by Helen Lewis published in The Atlantic
Read original on The Atlantic's website
Lewis reviews Jordan Peterson's new book, "Beyond ...Show description
Posted 768 days ago
For good or for bad, I had never heard of Jordan Peterson before this article. It surely makes me curious to look up something of his, but I doubt I will actually pick up a copy of his book. But I do like Lewis's final perspective of him as a public figure:
To imagine that Peterson is popular in spite of his contradictions and human frailties—the things that drive his critics mad—is a mistake: He is popular because of them. For a generation that has lost its faith in religion and politics, he is one of notably few prominent figures willing to confront the most fundamental questions of existence: What’s the point of being alive? What kind of personal journey endows our existence with meaning? He is, in many ways, countercultural. He doesn’t offer get-rich-quick schemes, or pickup techniques. He is not libertine or libertarian. He promises that life is a struggle, but that it is ultimately worthwhile.
Less about Peterson and more about what he represents, I think that his views are important for questioning the current culture moment. Sure, maybe some views have led people to the alt-right or other such groups, but that's less on him as an intellectual and more on how people handle critique and debate.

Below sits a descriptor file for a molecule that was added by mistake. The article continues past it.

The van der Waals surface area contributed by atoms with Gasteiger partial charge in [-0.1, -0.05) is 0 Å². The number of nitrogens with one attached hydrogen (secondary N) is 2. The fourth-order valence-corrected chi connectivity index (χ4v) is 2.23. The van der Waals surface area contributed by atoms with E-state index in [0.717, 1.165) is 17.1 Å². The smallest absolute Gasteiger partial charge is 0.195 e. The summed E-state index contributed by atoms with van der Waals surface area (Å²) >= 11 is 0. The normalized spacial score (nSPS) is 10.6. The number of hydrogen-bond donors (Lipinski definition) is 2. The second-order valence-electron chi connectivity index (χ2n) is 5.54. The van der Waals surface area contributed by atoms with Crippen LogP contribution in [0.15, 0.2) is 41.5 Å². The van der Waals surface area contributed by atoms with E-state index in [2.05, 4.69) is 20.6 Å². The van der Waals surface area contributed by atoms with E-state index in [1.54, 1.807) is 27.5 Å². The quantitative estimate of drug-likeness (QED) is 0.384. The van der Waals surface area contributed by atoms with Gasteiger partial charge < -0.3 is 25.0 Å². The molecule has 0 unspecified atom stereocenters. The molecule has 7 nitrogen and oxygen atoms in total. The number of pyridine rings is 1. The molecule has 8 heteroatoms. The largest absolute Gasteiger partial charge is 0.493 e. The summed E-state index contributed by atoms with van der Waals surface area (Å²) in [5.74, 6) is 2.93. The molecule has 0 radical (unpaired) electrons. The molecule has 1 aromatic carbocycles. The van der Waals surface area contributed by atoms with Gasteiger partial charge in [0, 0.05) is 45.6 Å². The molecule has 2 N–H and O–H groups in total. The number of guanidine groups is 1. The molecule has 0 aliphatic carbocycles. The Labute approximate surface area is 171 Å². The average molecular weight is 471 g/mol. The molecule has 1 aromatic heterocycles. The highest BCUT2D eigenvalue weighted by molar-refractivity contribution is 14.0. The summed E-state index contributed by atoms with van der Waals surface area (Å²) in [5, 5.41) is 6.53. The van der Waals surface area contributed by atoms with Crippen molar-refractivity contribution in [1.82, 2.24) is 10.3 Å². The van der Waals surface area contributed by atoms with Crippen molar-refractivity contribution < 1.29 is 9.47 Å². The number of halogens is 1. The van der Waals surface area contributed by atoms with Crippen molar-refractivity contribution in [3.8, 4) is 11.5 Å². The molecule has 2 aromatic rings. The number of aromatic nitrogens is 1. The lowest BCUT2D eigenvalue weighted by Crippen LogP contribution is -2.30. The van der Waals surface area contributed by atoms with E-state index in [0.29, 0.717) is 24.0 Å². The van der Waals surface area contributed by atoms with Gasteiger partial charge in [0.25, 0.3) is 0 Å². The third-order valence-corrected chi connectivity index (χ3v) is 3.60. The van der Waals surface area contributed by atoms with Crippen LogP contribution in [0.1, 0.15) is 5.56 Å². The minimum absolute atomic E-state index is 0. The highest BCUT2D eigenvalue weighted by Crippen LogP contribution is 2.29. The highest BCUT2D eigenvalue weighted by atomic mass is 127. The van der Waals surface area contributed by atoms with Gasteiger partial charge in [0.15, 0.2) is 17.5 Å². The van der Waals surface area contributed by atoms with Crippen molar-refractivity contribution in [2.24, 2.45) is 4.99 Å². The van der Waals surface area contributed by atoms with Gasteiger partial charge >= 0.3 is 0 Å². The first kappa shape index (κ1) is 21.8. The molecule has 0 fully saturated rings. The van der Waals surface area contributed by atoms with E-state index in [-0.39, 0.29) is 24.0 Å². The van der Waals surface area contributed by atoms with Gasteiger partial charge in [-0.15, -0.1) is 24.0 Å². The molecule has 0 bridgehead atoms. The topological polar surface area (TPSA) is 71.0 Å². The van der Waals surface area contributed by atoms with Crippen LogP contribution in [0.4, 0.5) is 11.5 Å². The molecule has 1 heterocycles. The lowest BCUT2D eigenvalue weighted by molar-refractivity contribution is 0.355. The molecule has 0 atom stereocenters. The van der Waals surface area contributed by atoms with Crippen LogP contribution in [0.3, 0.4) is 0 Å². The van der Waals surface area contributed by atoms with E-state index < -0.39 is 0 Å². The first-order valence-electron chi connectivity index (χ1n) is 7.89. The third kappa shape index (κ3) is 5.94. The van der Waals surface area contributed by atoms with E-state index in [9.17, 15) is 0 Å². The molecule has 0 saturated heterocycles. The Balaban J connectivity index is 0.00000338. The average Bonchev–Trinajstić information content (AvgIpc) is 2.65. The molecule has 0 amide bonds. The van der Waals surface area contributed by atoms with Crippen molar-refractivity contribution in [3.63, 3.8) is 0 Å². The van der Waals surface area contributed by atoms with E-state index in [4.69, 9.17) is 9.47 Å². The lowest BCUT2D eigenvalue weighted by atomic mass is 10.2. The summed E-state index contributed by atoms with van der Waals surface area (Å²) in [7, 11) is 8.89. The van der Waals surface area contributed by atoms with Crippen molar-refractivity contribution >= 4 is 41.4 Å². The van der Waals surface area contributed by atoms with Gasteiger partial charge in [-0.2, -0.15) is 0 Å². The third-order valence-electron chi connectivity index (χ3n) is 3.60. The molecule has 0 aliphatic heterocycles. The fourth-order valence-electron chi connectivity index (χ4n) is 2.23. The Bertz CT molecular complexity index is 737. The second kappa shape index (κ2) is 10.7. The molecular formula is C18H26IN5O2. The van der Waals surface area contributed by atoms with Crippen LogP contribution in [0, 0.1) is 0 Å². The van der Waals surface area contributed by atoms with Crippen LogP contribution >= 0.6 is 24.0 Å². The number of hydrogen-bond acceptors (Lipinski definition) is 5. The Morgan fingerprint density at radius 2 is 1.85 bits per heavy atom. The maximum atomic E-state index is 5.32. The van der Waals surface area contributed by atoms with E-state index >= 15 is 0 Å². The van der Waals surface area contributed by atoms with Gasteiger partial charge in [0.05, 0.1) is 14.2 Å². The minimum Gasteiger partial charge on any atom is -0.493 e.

The simple reality is that the male identity has shifted in the current cultural moment. I'm not implying this is a bad thing, but there are many, many males (young and older) who are finding it difficult to develop an identity that fits within the modern world. What has typically been seen as traditional "manhood" is largely rejected now, and really only accepted as part of a "counterculture" or reactionary culture to an increasingly progressive view of gender.
This, of course, is for the good of society. The traditional characteristics of manhood that led to oppression and gender violence, are being replaced by a rejection of these norms. But as males, we also cannot build our identity as simply reactionary. We can't say "we can't be like our parents or grandparents" because of something they represented, but discover why they were so and figure out how to blend modern morales with an identity that has been passed down to us. We were tought how to be men, and we simply can't reject that because of negative side effects. We must look toughly at our identity as a male and figure out what caused violence and oppression and stamp those out, not act reactionary by simply rejecting manhood altogether.
While I think "cancel culture" is doing more good than harm by bringing unjust actions to the forefront of public attention, it does have consequences for how people, struggling with their own identity, might see themselves. I think figures like Peterson and Josh Rogan filled that gap for some people. But we must know that they are reactionary figures to something, not founders of identity themselves, and we must put forward better identity-leaders for young males to relate to.